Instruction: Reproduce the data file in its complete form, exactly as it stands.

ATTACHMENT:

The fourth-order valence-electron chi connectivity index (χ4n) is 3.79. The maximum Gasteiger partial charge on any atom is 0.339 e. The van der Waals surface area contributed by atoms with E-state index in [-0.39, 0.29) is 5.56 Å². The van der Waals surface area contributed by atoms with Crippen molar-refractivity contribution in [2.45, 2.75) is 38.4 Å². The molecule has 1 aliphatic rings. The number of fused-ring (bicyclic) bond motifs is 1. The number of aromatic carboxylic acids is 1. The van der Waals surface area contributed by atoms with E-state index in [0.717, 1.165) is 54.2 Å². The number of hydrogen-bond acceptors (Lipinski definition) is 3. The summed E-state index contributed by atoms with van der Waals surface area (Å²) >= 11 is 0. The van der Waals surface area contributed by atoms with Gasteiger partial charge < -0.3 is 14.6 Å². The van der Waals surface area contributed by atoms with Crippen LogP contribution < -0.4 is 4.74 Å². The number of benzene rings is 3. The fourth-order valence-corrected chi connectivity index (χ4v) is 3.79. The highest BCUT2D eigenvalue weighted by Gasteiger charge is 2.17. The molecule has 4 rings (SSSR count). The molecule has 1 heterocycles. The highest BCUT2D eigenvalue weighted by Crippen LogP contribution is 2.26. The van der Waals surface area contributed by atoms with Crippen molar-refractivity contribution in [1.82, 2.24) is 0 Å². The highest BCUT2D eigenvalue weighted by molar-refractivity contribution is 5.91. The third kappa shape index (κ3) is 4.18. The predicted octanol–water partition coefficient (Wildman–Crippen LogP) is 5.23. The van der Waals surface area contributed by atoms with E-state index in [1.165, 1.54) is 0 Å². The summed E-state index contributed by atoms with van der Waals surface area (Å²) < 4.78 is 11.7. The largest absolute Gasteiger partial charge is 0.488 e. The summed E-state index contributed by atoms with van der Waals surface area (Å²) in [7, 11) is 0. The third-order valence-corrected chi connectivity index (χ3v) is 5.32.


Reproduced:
The fourth-order valence-electron chi connectivity index (χ4n) is 3.79. The maximum Gasteiger partial charge on any atom is 0.339 e. The van der Waals surface area contributed by atoms with E-state index in [-0.39, 0.29) is 5.56 Å². The van der Waals surface area contributed by atoms with Crippen molar-refractivity contribution in [2.45, 2.75) is 38.4 Å². The molecule has 1 aliphatic rings. The number of fused-ring (bicyclic) bond motifs is 1. The number of aromatic carboxylic acids is 1. The van der Waals surface area contributed by atoms with E-state index in [0.717, 1.165) is 54.2 Å². The number of hydrogen-bond acceptors (Lipinski definition) is 3. The summed E-state index contributed by atoms with van der Waals surface area (Å²) >= 11 is 0. The van der Waals surface area contributed by atoms with Gasteiger partial charge < -0.3 is 14.6 Å². The van der Waals surface area contributed by atoms with Crippen LogP contribution < -0.4 is 4.74 Å². The number of benzene rings is 3. The fourth-order valence-corrected chi connectivity index (χ4v) is 3.79. The highest BCUT2D eigenvalue weighted by Gasteiger charge is 2.17. The molecule has 4 rings (SSSR count). The molecule has 1 heterocycles. The highest BCUT2D eigenvalue weighted by Crippen LogP contribution is 2.26. The van der Waals surface area contributed by atoms with Crippen molar-refractivity contribution in [1.82, 2.24) is 0 Å². The highest BCUT2D eigenvalue weighted by molar-refractivity contribution is 5.91. The third kappa shape index (κ3) is 4.18. The predicted octanol–water partition coefficient (Wildman–Crippen LogP) is 5.23. The van der Waals surface area contributed by atoms with E-state index in [1.165, 1.54) is 0 Å². The summed E-state index contributed by atoms with van der Waals surface area (Å²) < 4.78 is 11.7. The largest absolute Gasteiger partial charge is 0.488 e. The summed E-state index contributed by atoms with van der Waals surface area (Å²) in [7, 11) is 0. The third-order valence-corrected chi connectivity index (χ3v) is 5.32.